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Insights and Trends

CMS Proposed and Final Rulings: What Does this Mean for Your Hospital?

The Centers for Medicare and Medicaid Services (CMS) recently released a proposed rule highlighting intentions to regulate Medicare Advantage (MA) plans from using internal, propriety guidelines to inform coverage determinations for its patients.

CMS also recently released a final rule detailing changes to Medicare Physician Fee Schedules (PFS) and its impact on outpatient (OP) therapy services.

Benefits of the proposed rule

Enacting the proposed rule would allow inpatient rehabilitation settings to more effectively admit patients that meet the criteria for intensive rehabilitation therapy and therefore improve patient care and outcomes.

Lifepoint Rehabilitation is an active member of the American Medical Rehabilitation Providers Association (AMRPA). To express our support for CMS’ proposed rule, AMRPA submitted a response detailing concerns around the current abilities of MA plans and expressed urgency to enact with the proposed rule.

What you need to know: highlights of 4 key responses

  1. Reduce MA’s ability to divert patients to other care settings
    Currently, MA plans can deny coverage of inpatient care if they feel a patient could potentially seek care in another setting. These denials often contradict the guidance and medical expertise of the referring physician and can have profound impacts on long-term patient outcomes.

    AMRPA states in their response that by setting limitations on MA plans (i.e., allowing for coverage decisions to be made based on clinical outcomes rather than cost), patients can begin receiving care in a setting best fit to address their needs – therefore generating improved outcomes and lower readmission risk.

  2. Require MA plans to provide individualized patient assessments for coverage decisions
    Under CMS’ ruling, for a patient to be accepted or denied coverage an individual assessment must first be conducted. This includes providing an overview of medical history, physician recommendations and clinical notes. However, MA plans often use a single sentence to deny coverage, or simply state that the patient does not meet the medical necessity criteria. This places the burden solely on providers during the first round of review.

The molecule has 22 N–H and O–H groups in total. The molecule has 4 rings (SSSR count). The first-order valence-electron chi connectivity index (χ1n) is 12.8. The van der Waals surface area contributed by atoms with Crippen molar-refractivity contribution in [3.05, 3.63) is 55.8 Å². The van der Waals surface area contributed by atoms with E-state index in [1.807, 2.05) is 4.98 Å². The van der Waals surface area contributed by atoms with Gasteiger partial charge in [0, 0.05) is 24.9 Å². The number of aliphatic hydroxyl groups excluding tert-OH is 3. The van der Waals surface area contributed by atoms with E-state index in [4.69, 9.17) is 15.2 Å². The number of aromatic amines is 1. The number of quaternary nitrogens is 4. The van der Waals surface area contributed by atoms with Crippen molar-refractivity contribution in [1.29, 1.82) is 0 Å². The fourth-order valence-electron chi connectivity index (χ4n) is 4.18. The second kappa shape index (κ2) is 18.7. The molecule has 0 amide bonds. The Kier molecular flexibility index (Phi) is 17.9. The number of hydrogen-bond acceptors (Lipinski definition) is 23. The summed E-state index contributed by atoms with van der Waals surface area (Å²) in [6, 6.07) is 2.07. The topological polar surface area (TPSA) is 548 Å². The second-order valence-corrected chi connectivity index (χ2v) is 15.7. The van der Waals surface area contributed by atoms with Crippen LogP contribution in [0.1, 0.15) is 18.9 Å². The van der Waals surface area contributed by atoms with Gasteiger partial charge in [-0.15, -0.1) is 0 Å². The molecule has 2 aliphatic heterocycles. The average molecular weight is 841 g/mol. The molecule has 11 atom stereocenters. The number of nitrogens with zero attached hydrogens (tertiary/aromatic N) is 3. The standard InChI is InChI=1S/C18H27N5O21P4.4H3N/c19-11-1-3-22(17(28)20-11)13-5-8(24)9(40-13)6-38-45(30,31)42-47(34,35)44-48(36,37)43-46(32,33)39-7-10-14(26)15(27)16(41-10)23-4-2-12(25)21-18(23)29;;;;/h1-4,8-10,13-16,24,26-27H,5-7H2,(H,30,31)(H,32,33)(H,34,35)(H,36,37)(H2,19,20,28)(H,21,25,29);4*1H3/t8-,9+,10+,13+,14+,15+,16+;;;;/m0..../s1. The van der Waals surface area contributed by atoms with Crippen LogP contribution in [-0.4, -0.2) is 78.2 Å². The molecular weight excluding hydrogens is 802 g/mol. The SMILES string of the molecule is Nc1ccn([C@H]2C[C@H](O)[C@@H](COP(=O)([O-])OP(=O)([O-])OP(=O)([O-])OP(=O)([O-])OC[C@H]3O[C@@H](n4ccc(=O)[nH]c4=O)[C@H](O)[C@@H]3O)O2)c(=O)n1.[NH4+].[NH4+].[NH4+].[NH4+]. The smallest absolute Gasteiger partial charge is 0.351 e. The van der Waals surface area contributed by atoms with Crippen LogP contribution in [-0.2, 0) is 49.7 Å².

In their response, AMRPA recommends that CMS standardize the language MA plans use in their denial explanations, including specific reasons for denial and demonstrate that the MA plan has considered the required factors in reaching its decision.

  3. Ensure continuity of care protections
    Transitions of care are critical for patient outcomes and overall safety. Yet, MA plans currently limit access to inpatient rehabilitation facility (IRF) care by keeping their IRF provider network narrow. Since there are no network adequacy requirements for MA plans, many patients are unable to transition to the appropriate care setting – placing strains on quality and access to care.

    AMRPA highlights their support for the need to improve network adequacy standards within the IRF setting – something they have previously done for behavioral health.

  4. Optimize MA plan response time for rehabilitation admissions
    Delaying rehabilitation care can have dramatic and negative effects on a patient’s recovery. In their response, AMRPA urges CMS to reduce the required response time of MA plans for rehabilitation admission to 24 hours, as opposed to the current 72-hour timeline.

    Additionally, MA plans are not currently required to respond to requests over the weekend, forcing hospitals to either delay a patients care or push them to seek care in another care setting that may not be equipped to address their unique needs.

    By closing the response window to 24 hours with the addition of weekend responses, patients in need of post-acute care can receive it in a prompt and effective manner.

Read AMRPA’s full response to CMS

CMS 2023 Medicare Physician Fee Schedule Final Rule: What does this mean for OP?

In November 2022, CMS issued a final rule that included updates and policy changes for Medicare payments under the Physician Fee Schedule (PFS), and other Medicare Part B issues, effective on or after January 1, 2023. Key changes of this rule that will impact outpatient (OP) services include:

  • A reduced conversion factor by 4.7% compared to 2022 for Medicare PFS.
  • The Consolidated Appropriations Act of 2023: This Act was passed in December 2022, which provided additional funding to CMS offsetting the Medicare PFS reduction by 2.5%.
  • For 2023, the conversion factor will be reduced by 2.08% compared to 2022 levels.
  • The annual therapy threshold has been increased from $2,150 to $2,230 for PT/ST and OT services with the targeted manual review threshold remaining at $3,000.

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